Rex Ryan Interview: The NFL’s Most Outspoken Coach Sounds Off

In a new book, the infamous New York Jets coach reveals how you corral a team of testosterone-infused gladiators. He spoke to Marlow Stern about Tom Brady, Osama bin Laden, and foot fetishes.

New York Jets head coach Rex Ryan greets fans after a game at New Meadowlands Stadium in East Rutherford, New Jersey on January 2, 2011. (Photo: John Angelillo, UPI / Landov)

Football coach Rex Ryan loves to blitz. But during the 2010 NFL season, it was his own New York Jets team that seemed to have the target on its back. Before the first seconds ticked off the game clock, the Jets had already been featured on HBO’s behind-the-scenes training camp program Hard Knocks, where they were branded as Animal House-style gladiators thanks to their regular pranks and foul language (much of which came courtesy of Ryan). To make matters worse, sideline reporter Ines Sainz accused several Jets players of harassment. A series of foot fetish videos posted by Deadspin allegedly featuring Ryan and his wife, Michelle, added to the circus.

But Ryan continued trash-talking his brash band of players all the way to the AFC Championship Game, where they came up one game short of the Super Bowl after a heartbreaking loss to the Pittsburgh Steelers. The Ryans are a football institution. Rex’s father, Buddy Ryan, was a former NFL coach whose aggressive defenses—with the 1969 Super Bowl champion New York Jets and 1985 Super Bowl champion Chicago Bears—changed the face of the game. And Rex's twin brother, Rob Ryan, is the defensive coordinator of the Dallas Cowboys. Coach Ryan spoke to The Daily Beast about his new book, Play Like You Mean It, the death of Osama bin Laden, and those videos of feet.

First, I’ve got to ask: What was your first reaction to the news that we finally bagged Osama bin Laden?

Oh, it was awesome! Ten years ago was probably the worst day that I can ever remember in this country’s history, so the fact that we were able to get him finally was amazing. The funny thing is, I was watching Celebrity Apprentice and it finally came down to the end when they were voting people off, and this thing scrolls across and I’m like, “Wow. This has to be huge news.” I thought they were pulling the troops back home or something like that, but when he said, “We got him,” that was awesome.

It must hold special meaning for Jets fans, since the team mascot is essentially "Fireman Ed," and the fire hat is a symbol of the Jets.

One of my cousins is now a New York City fireman as well, and the fact that we got bin Laden is fantastic. I’m proud of the fact that the league chose us to play a home game on 9/11—against my brother. Usually, I have a lot of fun that week leading up to it, but I won’t this time at all. I know it’s going to be a very emotional game.

So why did you write Play Like You Mean It?

I’m a football fan first and foremost, but I’ve been given an incredible opportunity to be a football coach in the National Football League. So I wanted to give an inside look of what it’s like, and also talk about some leadership things, because I do believe we are a bit different than most. Here’s the type of passion I grew up with in my house: My Dad was 18 years old and he’s a master sergeant in the Korean War. One of his jobs is to make sure his guys are fighting the enemy. So he would go from foxhole to foxhole and, by any means, would get his men to fight. He’d literally have to slap the heck out of some to get them to fight, to the point where they’d rather fight the enemy than fight him. I’m not as tough as my Dad. I can’t imagine having to do that at his age.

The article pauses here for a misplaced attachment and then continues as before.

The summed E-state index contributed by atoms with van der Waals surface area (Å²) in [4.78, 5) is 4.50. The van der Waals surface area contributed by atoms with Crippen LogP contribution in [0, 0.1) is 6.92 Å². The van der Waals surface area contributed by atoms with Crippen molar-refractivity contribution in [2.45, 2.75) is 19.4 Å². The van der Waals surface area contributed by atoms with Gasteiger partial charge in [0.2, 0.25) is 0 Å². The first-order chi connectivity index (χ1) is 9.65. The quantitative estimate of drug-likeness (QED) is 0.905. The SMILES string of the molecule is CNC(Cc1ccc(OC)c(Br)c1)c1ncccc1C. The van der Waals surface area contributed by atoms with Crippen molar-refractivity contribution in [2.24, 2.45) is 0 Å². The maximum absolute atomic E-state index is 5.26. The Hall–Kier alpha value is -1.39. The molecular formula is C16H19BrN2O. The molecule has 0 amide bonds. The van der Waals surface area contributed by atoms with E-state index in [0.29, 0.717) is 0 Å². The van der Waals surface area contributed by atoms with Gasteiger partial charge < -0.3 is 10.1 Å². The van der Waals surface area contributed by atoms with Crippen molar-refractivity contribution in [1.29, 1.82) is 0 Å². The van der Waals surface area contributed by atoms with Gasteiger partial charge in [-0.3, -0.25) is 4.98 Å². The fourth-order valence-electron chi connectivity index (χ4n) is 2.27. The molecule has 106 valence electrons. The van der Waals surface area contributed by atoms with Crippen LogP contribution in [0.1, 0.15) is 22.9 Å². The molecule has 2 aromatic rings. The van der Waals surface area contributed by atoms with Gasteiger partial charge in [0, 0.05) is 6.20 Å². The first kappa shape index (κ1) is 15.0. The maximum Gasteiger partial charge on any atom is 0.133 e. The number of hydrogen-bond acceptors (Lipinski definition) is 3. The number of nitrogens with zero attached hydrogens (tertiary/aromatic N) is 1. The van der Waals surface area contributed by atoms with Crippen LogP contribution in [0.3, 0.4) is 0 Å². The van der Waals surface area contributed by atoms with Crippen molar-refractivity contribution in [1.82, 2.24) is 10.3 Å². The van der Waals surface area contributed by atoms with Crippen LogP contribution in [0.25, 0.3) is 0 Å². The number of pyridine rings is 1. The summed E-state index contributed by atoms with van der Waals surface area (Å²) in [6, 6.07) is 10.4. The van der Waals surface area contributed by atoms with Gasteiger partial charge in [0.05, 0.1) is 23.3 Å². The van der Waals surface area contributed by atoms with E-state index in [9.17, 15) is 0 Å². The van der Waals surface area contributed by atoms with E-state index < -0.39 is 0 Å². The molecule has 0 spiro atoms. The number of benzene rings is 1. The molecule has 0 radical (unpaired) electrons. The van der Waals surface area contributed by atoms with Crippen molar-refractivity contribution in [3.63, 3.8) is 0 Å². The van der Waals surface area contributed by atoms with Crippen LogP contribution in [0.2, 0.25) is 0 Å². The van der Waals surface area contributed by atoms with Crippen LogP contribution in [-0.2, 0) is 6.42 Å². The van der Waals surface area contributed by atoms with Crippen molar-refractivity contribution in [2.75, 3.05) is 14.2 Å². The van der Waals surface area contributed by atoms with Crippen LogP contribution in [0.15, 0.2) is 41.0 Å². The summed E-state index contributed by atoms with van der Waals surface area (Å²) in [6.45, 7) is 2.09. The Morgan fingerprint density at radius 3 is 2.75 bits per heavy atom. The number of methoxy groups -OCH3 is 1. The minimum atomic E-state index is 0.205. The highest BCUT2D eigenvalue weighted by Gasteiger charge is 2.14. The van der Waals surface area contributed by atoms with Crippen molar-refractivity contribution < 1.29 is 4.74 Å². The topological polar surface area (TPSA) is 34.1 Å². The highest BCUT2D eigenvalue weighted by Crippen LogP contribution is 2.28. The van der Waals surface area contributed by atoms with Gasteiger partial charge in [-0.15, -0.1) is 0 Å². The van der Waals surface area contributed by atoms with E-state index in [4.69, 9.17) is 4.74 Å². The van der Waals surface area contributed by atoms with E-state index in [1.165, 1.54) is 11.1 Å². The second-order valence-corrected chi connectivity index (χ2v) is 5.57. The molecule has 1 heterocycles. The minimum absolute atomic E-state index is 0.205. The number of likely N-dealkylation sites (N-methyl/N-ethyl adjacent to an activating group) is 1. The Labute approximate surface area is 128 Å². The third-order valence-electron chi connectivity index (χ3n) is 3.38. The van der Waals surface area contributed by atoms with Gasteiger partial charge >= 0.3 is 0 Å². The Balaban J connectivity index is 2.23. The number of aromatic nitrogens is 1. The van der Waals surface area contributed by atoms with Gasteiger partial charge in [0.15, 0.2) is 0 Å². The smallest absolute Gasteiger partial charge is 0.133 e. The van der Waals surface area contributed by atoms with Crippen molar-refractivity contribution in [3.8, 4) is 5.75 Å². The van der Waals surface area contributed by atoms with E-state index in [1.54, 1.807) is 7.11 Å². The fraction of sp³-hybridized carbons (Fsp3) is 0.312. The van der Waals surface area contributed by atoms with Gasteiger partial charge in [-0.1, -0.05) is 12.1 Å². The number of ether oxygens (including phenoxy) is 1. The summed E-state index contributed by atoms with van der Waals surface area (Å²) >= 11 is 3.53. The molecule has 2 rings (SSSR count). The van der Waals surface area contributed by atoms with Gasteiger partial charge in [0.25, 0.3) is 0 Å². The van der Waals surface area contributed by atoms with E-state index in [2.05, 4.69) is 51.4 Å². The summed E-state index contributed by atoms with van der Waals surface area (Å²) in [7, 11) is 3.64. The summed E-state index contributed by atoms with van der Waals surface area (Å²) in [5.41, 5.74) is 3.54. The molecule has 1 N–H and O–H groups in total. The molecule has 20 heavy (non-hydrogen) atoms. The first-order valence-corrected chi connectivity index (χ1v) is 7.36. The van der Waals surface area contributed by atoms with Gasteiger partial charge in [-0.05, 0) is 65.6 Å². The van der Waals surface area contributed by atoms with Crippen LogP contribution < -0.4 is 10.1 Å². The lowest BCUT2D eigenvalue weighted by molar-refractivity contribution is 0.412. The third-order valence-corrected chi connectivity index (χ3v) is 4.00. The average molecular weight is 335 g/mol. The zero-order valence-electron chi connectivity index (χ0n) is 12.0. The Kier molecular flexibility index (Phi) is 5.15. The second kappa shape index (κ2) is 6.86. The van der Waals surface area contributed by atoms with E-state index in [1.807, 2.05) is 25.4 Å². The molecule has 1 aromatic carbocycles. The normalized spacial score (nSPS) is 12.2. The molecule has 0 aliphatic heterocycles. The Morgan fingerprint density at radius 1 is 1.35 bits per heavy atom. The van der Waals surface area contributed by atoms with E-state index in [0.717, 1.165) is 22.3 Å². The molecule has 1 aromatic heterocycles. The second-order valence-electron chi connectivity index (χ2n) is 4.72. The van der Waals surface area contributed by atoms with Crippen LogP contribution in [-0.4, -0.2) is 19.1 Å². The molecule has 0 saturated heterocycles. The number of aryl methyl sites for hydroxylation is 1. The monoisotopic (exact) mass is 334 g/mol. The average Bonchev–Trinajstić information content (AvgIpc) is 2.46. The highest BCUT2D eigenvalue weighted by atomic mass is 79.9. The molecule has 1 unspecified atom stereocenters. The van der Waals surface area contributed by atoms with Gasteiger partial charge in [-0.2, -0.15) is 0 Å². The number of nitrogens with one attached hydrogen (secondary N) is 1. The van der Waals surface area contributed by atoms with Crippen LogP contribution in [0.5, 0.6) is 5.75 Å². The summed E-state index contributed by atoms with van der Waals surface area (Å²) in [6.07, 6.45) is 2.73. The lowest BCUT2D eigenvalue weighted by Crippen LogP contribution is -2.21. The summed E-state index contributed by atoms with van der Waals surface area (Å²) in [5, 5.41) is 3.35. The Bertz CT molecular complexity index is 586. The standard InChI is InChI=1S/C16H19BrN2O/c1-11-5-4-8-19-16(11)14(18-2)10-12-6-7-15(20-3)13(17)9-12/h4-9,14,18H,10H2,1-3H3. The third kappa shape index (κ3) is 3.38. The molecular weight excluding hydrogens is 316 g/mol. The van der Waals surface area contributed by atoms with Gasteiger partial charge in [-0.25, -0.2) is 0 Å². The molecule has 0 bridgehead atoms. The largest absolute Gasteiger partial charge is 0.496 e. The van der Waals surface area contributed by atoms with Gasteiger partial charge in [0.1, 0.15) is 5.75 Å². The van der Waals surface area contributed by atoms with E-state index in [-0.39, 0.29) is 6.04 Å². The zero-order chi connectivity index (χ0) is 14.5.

How is your father doing? [He was diagnosed with cancer.]

He’s out of ICU now, so he seems to be progressing nicely. He’s had three bouts with cancer over his life, a lot of different things. But, like he says, “I’m a lot tougher than this. It’s going to take a lot more than this to put me into the ground.”

Speaking of leadership, I’ve always been intrigued by the Jets’ rivalry with the Patriots, and your contrasting leadership style with Bill Belichick’s more subdued style.

I’m a big believer in our team. I don’t put others down; I talk my team up. With Belichick, we are very opposite, but we have some things in common like the competitiveness; we both want to win in the worst way. Even though we’re completely opposite in our coaching styles, he’s true to himself and I’m true to myself. I hope I get half the amount of wins that he has. This guy might go down in history as the greatest football coach ever. But with that being said, my job is to beat him. And I expect to beat him.

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You say some funny stuff about Tom Brady, how every guy basically hates him because he’s on top of the world.

I mean you look at his life: he’s been the NFL MVP for years, he’s got three Super Bowl championship rings, one of the most beautiful women in the world [Gisele Bundchen] is his wife. What a terrible life he has! Yeah, I hate him. Everybody hates him.

The Jets also have a playboy quarterback in Mark Sanchez. He even had that Baywatch-themed spread in GQ before he even threw an NFL pass. How have you made sure he doesn’t become a fallen party boy like Matt Leinart?

Oh, he’s definitely not a Matt Leinart. The thing that amazes me about Mark Sanchez as a football player is, Mark Sanchez has accomplished in two years as many road playoff victories as any quarterback in the history of the National Football League. That just speaks volumes of the kind of competitor he is. He doesn’t really fit in with the rest of the locker room. He’s a good-looking kid and the rest of us are a bunch of ugly guys, but he certainly fits in as a competitor and a passionate leader. This year, he’s going to be our captain on offense because he’s earned that.

There was that strange Deadspin story that made national headlines about Sanchez’s fling with a 17-year-old girl. Did you give him any guidance?